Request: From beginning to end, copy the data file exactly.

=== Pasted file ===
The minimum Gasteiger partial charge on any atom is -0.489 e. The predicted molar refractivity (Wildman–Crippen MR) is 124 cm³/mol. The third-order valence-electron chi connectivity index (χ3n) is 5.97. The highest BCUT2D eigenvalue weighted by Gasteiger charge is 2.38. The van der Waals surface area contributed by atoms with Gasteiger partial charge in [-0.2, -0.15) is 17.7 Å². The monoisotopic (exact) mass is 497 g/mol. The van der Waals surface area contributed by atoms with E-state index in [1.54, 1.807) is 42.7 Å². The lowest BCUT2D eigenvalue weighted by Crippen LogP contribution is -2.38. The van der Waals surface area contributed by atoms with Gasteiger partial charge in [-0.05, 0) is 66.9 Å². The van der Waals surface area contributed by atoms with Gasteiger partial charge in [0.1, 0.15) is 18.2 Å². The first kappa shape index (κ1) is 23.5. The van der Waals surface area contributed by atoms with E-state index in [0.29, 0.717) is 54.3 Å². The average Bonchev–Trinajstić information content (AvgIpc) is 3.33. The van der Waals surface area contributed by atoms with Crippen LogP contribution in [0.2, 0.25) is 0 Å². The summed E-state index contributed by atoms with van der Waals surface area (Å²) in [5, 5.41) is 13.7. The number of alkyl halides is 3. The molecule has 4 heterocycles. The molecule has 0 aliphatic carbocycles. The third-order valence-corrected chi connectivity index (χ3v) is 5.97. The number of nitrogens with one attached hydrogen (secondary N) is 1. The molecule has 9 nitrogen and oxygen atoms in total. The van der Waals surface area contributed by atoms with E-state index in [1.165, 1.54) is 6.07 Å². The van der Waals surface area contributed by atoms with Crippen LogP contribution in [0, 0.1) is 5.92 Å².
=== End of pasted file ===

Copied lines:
The minimum Gasteiger partial charge on any atom is -0.489 e. The predicted molar refractivity (Wildman–Crippen MR) is 124 cm³/mol. The third-order valence-electron chi connectivity index (χ3n) is 5.97. The highest BCUT2D eigenvalue weighted by Gasteiger charge is 2.38. The van der Waals surface area contributed by atoms with Gasteiger partial charge in [-0.2, -0.15) is 17.7 Å². The monoisotopic (exact) mass is 497 g/mol. The van der Waals surface area contributed by atoms with E-state index in [1.54, 1.807) is 42.7 Å². The lowest BCUT2D eigenvalue weighted by Crippen LogP contribution is -2.38. The van der Waals surface area contributed by atoms with Gasteiger partial charge in [-0.05, 0) is 66.9 Å². The van der Waals surface area contributed by atoms with Gasteiger partial charge in [0.1, 0.15) is 18.2 Å². The first kappa shape index (κ1) is 23.5. The van der Waals surface area contributed by atoms with E-state index in [0.29, 0.717) is 54.3 Å². The average Bonchev–Trinajstić information content (AvgIpc) is 3.33. The van der Waals surface area contributed by atoms with Crippen LogP contribution in [0.2, 0.25) is 0 Å². The summed E-state index contributed by atoms with van der Waals surface area (Å²) in [5, 5.41) is 13.7. The number of alkyl halides is 3. The molecule has 4 heterocycles. The molecule has 0 aliphatic carbocycles. The third-order valence-corrected chi connectivity index (χ3v) is 5.97. The number of nitrogens with one attached hydrogen (secondary N) is 1. The molecule has 9 nitrogen and oxygen atoms in total. The van der Waals surface area contributed by atoms with E-state index in [1.165, 1.54) is 6.07 Å². The van der Waals surface area contributed by atoms with Crippen LogP contribution in [0, 0.1) is 5.92 Å².